Did that process work similarly when you had to match the band shots in the countryside versus the city?

A large section of the video consists of the band ‘jumping’ back and forth between ‘rural’ and ‘metropolitan’ environments. It meant that we had to shoot every performance shot twice and try and get everyone to do roughly the same thing in each location so that we could create fluid match cuts. As mentioned before, the decision to shoot digitally was partially a practical one. We were able to overlay screen grabs from previous shots at 50% opacity over a new shot in a different location so that we could match the framing perfectly.

Shame are a band known for their live energy, how was it directing them?

My job is way easier when the artist knows what they’re doing and Shame are one of the best in the biz. Their natural charisma and energy meant that my job became more about capturing their presence on camera as opposed to getting them to ‘act’ in a certain way. I like that the band are often just doing their own thing and being themselves within these shots, e.g. looking off into the distance, laughing, zoning out, etc. It gives character to shots that potentially could have been quite clinical and I think all their individual personalities come through in the final video. Honestly, for such a technical shoot which required so much meticulous planning and relied on people hitting their marks, it was the most fun I’ve ever had on set, despite it raining torrentially.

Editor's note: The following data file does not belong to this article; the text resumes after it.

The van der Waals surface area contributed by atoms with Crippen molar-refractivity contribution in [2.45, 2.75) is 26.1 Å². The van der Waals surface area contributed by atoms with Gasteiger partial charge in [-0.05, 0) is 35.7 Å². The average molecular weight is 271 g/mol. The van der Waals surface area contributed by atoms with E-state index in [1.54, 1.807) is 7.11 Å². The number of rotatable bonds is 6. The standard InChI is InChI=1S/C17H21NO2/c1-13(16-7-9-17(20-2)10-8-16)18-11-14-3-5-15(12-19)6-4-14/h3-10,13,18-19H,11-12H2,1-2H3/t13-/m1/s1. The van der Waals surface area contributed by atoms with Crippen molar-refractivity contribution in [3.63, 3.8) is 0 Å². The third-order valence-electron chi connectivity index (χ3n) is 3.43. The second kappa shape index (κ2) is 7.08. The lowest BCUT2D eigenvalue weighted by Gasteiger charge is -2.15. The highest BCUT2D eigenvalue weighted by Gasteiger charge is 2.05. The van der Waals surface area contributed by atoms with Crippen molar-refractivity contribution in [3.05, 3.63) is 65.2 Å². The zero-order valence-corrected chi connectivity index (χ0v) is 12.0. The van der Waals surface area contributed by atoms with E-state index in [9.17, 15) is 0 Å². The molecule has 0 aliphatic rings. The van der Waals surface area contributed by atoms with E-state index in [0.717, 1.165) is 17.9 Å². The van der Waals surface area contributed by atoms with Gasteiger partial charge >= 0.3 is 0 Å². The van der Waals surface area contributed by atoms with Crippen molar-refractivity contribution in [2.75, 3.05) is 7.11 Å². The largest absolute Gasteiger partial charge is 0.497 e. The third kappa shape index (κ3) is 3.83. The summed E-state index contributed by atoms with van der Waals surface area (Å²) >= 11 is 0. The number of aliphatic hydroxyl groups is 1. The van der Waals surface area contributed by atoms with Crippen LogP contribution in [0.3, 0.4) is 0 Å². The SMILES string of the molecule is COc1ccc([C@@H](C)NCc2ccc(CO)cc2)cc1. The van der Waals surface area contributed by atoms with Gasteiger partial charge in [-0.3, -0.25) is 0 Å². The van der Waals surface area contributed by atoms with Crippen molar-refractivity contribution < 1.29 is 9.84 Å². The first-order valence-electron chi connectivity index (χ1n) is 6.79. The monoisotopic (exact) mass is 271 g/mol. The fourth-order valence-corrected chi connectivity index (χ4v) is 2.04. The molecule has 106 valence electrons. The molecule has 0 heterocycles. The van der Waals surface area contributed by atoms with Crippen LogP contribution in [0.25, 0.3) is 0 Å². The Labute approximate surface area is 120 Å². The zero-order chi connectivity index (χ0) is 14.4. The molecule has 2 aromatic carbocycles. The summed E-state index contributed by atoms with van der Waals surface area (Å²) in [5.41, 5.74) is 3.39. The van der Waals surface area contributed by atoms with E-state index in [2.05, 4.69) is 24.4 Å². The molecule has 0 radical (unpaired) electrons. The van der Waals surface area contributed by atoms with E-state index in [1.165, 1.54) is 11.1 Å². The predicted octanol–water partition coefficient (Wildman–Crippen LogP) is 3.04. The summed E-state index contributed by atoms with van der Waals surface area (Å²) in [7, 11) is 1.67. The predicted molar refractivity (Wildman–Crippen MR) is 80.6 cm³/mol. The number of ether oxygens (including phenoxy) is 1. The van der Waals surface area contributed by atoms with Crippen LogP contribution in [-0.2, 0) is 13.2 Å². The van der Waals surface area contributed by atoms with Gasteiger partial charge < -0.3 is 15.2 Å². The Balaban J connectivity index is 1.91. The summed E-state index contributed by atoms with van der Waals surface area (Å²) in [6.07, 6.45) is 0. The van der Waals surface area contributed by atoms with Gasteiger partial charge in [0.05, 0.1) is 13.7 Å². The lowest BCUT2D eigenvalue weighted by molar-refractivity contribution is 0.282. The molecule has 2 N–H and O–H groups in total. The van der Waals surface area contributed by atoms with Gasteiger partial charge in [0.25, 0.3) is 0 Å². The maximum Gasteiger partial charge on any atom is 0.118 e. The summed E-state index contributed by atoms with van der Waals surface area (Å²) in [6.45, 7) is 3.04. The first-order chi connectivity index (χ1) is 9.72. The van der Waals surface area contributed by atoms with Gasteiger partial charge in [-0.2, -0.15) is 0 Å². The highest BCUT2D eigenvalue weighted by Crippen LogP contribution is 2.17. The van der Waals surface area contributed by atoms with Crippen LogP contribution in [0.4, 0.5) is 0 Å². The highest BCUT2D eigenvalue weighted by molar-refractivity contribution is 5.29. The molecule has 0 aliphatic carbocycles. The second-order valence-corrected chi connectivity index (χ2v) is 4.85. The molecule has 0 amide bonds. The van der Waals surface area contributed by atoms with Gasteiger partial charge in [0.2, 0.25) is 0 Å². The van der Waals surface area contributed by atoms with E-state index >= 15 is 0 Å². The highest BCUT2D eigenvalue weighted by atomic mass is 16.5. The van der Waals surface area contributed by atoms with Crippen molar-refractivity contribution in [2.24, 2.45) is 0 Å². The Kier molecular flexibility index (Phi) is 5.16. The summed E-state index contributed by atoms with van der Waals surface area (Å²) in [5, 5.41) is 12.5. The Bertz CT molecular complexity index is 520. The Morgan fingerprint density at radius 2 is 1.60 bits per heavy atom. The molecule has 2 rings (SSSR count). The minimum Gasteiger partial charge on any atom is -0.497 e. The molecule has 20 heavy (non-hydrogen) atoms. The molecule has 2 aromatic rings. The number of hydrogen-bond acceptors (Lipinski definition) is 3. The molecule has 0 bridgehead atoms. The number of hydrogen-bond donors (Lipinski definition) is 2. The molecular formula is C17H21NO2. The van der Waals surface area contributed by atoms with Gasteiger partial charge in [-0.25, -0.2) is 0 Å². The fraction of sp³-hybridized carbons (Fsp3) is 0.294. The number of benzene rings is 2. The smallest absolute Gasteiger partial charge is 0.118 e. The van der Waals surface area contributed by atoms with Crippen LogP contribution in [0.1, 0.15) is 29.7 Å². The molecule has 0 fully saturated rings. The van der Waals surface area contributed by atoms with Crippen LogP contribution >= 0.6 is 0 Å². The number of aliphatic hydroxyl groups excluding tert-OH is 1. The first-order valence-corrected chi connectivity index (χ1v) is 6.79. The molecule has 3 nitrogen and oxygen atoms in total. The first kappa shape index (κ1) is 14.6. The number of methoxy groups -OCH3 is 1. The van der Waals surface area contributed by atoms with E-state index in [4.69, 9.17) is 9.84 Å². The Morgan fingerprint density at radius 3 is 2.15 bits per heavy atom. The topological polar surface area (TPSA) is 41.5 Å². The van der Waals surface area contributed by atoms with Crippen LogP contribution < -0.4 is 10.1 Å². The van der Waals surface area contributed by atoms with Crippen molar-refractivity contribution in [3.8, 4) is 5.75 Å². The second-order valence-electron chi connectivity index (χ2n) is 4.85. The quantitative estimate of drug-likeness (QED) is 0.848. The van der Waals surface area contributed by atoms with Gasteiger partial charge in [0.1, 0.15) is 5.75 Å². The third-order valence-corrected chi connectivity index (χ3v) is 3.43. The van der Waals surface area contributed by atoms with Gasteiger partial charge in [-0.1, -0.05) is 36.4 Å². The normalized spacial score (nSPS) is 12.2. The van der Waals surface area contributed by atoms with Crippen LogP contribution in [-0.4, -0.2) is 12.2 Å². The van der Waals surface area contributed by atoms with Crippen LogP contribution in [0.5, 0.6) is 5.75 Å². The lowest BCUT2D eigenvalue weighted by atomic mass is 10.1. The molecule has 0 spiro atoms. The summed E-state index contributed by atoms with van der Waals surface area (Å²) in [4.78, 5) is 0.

It’s how these images are cut together that really gives the video its character.

It feels like one of those shoots where you plan meticulously to give yourself the best shot when it comes to editing. Were there any other parts of the video that you had to carefully consider?